Connected Social Autonomy

I recently stumbled across an old friend online whom I hadn't seen in ten years. She's living on an island in the Northwest inhabited by poor artists and artisans, wealthy retirees, and struggling fishermen. Witnessing the exodus of the young and less fortunate from their community, leaving them all less enriched and more lonely, the people of the island decided to pull together toward a more vibrant, connected social autonomy.

They held fundraisers to purchase some land, held workparties to build a group of small homes for those who couldn't otherwise afford a mortgage, and started buying local fish for their restaurant and cafe frequented by seasonal tourists. Their latest project is fixing up an old house for use as a community center where they can hatch more communal ideas on economic development consistent with their values and resources.

Almost makes you want to move there.

Wednesday, July 19, 2006

Bouncing Back

As he attempted to form a more positive vision of America, my 80-year-old father recently postulated the bounce back theory. But I noticed he did not expound on what we might bounce back to. And I wonder, just what is the vision of good-hearted Americans for the future? Do they have one? I mean, beyond equal opportunity and social security, is there a widely received image of what we ought to work toward becoming?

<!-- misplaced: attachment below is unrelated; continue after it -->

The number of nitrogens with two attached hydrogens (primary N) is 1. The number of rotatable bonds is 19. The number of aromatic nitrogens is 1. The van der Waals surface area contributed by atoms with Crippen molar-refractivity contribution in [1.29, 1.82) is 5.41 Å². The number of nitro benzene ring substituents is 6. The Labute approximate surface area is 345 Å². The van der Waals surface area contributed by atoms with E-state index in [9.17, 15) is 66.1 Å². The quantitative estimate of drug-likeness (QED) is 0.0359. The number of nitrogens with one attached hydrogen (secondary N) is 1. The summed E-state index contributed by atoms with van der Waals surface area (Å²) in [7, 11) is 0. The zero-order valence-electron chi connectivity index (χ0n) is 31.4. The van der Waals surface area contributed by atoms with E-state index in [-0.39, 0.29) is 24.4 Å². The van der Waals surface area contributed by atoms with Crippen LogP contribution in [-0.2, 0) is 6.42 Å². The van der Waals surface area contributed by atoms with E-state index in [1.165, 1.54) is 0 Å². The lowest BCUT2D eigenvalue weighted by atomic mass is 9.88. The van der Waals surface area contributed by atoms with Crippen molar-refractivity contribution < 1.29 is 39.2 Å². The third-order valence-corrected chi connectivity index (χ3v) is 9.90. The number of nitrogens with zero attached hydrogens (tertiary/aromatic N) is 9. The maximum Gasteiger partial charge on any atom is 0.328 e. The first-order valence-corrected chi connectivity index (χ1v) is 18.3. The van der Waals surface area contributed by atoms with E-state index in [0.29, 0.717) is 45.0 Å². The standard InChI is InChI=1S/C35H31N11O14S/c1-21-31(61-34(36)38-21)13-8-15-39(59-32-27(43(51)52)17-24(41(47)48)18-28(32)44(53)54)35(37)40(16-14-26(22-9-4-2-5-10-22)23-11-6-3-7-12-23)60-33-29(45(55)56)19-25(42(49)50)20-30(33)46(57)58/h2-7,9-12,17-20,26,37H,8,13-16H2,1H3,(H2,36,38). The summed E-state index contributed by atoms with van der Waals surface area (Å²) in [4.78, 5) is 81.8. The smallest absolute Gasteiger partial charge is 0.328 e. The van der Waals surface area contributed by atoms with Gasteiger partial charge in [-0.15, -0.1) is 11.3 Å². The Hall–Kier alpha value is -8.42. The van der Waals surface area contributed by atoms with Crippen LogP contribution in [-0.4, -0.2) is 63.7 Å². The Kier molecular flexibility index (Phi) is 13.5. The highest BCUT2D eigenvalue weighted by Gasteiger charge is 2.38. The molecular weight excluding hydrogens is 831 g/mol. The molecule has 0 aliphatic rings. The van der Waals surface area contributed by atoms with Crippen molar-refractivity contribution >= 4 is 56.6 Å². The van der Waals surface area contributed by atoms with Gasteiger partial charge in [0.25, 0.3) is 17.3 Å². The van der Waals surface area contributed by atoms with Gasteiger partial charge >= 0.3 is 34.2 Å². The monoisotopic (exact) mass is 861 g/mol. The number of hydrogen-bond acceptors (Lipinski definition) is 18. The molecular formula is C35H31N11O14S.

Thursday, July 13, 2006

Assimilation is Annihilation

If you google the term social inclusion, you'll come across volumes of sites and articles, but basically only two concepts: bridging the digital divide, and promoting literacy. There's lots of discussion about how development of employable skills and social infrastructure like libraries and public transit help, but at the end of the day, the whole point of this global initiative--touted by governments and associated institutions--is to mold more people to fit the wage and welfare society that caused the problem of social exclusion in the first place. In other words, same old.

Access to the Internet and education of one's choice, of course, are good things--and indeed essential to creating social cohesion--but if there are no opportunities to use one's education or digital connections, then what's the point of becoming another unemployed, uninsured, unwanted, net-surfing statistic? Where's the dignity in that?

George Manuel--the legendary First Nations organizer in Canada--once remarked, "Assimilation is annihilation." We could apply this principle to the embracing of diversity in the collective hope process, now endangered by institutional malign neglect worldwide.

Unless we make room for and nurture all the creative energy now dissipated by conventional philanthropy, and routinely crushed by state and market misanthropy, we will soon find ourselves living in a quintessentially anti-social society. Maybe we're already there.

Wednesday, July 12, 2006

A Place for Everyone

How many people do you know or encounter in your community who have something to offer society but have no opportunity? Who want to contribute, who want to belong, but have nowhere to go?

Isn't it time we did something about that?